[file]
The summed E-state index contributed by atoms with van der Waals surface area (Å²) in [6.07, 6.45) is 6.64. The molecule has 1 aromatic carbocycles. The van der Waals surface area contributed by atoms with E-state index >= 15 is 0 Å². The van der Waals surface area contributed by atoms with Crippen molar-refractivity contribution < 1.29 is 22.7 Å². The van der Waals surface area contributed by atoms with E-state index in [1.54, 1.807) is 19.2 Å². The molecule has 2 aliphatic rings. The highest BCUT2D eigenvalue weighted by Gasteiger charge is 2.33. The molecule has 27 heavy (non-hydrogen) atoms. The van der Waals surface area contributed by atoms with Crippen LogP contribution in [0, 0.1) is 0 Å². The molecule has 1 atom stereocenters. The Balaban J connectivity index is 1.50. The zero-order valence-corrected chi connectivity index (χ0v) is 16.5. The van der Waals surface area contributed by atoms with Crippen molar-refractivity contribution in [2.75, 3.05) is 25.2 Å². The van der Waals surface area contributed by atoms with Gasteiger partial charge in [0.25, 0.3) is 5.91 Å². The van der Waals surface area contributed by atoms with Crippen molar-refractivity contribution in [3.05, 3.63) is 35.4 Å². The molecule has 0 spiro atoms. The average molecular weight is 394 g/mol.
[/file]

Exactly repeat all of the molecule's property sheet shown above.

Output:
The summed E-state index contributed by atoms with van der Waals surface area (Å²) in [6.07, 6.45) is 6.64. The molecule has 1 aromatic carbocycles. The van der Waals surface area contributed by atoms with E-state index >= 15 is 0 Å². The van der Waals surface area contributed by atoms with Crippen molar-refractivity contribution < 1.29 is 22.7 Å². The van der Waals surface area contributed by atoms with E-state index in [1.54, 1.807) is 19.2 Å². The molecule has 2 aliphatic rings. The highest BCUT2D eigenvalue weighted by Gasteiger charge is 2.33. The molecule has 27 heavy (non-hydrogen) atoms. The van der Waals surface area contributed by atoms with Crippen LogP contribution in [0, 0.1) is 0 Å². The molecule has 1 atom stereocenters. The Balaban J connectivity index is 1.50. The zero-order valence-corrected chi connectivity index (χ0v) is 16.5. The van der Waals surface area contributed by atoms with Crippen molar-refractivity contribution in [2.75, 3.05) is 25.2 Å². The van der Waals surface area contributed by atoms with Gasteiger partial charge in [0.25, 0.3) is 5.91 Å². The van der Waals surface area contributed by atoms with Crippen molar-refractivity contribution in [3.05, 3.63) is 35.4 Å². The molecule has 0 spiro atoms. The average molecular weight is 394 g/mol.